Impacted institutions should remember that the final rule is a revision to the ECOA regulations, making it critical to ensure that underwriting and pricing of covered transactions comply with applicable industry-leading standards related to fair treatment and equity.

4. Leverage technology.

The small business lending data requirements are among many changes that institutions will need to plan for in 2024 and beyond. Although compliance dates under the modernized Community Reinvestment Act (CRA) regulations remain uncertain due to active litigation, the CFPB maintains that Section 1071 regulations complement the overall Federal efforts focused on fair lending and community development through the ECOA and the CRA. The collection and reporting of Section 1071 data, will provide additional transparency to the small business lending market8, according to the CFPB.

Covered institutions should consider expanding their evaluation of fair lending and other compliance related risks associated with the small business lending requirements. For instance, how does the institution plan to train commercial loan officers, agricultural lenders, underwriters, and others to ensure that all data points are collected at application, including applicant/owner race and sex/gender information? How will marketing dollars and outreach be allocated to majority minority census tracts in order to foster small business development?

Software tools, such as Small Biz Wiz9 are available to assist with Section 1071 data collection, reporting, and analysis.

Recommended Next Steps.

In addition to the recommended actions outlined above, there are additional steps that covered institutions can to optimally prepare for the new rule and to ensure compliance is maintained.

  1. Read the final rule and determine how it may impact your institution. Rely on the strengths of the CMS and take the lessons learned from implementing past regulatory changes, especially given the tiered implementation.
  2. Establish processes and procedures tailored to your institution’s lending strategies, such as creating a data and process guide, establishing a data integrity review schedule, and determining feasibility of automation to help ensure compliance (e.g., Firewall for demographic information).
  3. Understand the required data by establishing where the data will be maintained and by whom; becoming familiar with regulatory edit definitions, especially for institutions that are not current HMDA reporters; properly training staff; and sharing information with senior management and the board of directors.
  4. Assess any impact on compliance with consumer protection laws and regulations, such as Unfair, Deceptive, or Abusive Acts or Practices (UDAAP). Failure to adhere to fair lending laws and relevant regulations can lead to increased levels of legal and reputational risks and significant financial penalties.
  5. Consider visiting Wolters Kluwer’s Section 1071 Resource Center10 to learn more about other tools available for covered institutions. Wolters Kluwer’s Advisory Services team offers a variety of targeted compliance expertise to support data collection, reporting, and analytics to comply with the small business lending data collection and reporting regulations.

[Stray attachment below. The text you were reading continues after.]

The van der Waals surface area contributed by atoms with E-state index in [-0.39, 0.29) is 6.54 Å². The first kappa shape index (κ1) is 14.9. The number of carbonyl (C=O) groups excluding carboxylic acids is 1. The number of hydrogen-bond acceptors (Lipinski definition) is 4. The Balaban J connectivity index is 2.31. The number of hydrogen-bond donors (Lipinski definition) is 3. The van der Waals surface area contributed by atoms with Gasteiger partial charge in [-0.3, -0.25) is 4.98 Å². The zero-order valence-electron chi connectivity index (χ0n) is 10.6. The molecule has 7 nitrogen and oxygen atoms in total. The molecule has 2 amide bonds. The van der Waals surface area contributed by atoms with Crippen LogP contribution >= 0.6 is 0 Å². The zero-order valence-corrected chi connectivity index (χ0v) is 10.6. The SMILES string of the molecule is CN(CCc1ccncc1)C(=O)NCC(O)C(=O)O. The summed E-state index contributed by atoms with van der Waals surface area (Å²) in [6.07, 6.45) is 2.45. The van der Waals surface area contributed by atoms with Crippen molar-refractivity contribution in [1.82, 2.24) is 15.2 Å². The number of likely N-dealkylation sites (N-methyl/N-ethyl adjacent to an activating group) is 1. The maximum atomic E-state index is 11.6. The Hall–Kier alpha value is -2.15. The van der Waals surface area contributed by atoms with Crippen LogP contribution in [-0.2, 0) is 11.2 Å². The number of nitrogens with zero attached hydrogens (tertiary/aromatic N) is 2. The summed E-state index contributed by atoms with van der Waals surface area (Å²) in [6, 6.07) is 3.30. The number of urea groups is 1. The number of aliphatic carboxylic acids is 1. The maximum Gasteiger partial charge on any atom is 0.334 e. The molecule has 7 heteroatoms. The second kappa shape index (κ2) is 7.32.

The Resource Center includes a free Project Planning Tool to help covered institutions assess compliance readiness. This tool can be used in whole or in part to better understand where your organization stands today from a preparation perspective. While the tool can be utilized by anyone in the organization, it is best suited for completion by someone with Section 1071 familiarity and enterprise-wide knowledge.

For more information about available assistance with Section 1071, or any other regulatory matter, please contact us.

The authors work in Fair and Responsible Banking and the Community Reinvestment Act in the Financial & Corporate Compliance division at Wolters Kluwer.

1 See the CFPB’s small business lending rulemaking page, at for more information.

2 The plaintiffs in a TX lawsuit are the Texas Bankers Association, the American Bankers Association, and Rio Bank (McAllen, TX). Section 1071 regulations were also challenged in a Federal court in KY.

3 See 22-448 Consumer Financial Protection Bureau v. Community Financial Services Assn. of America, Ltd. (05/16/2024) (

4 See Small business lending rulemaking | Consumer Financial Protection Bureau ( for more information.

5 Note that these recommendations are based on the final rule issued on March 20, 2023.

6 This includes both depository and non-depository institutions. See (12 CFR § 1002.105) for more information.

7 See (12 CFR § 1002.103(b)) for more information.

8 See Small Business Lending Data Collection under the Equal Credit Opportunity Act (Regulation B) ( for more information.

9 See for more information.

10 See for more information.

Section 1071 of the Dodd-Frank Act
As Section 1071 takes form, be on the front end of hearing the details, understanding the requirements, and complying with the regulation.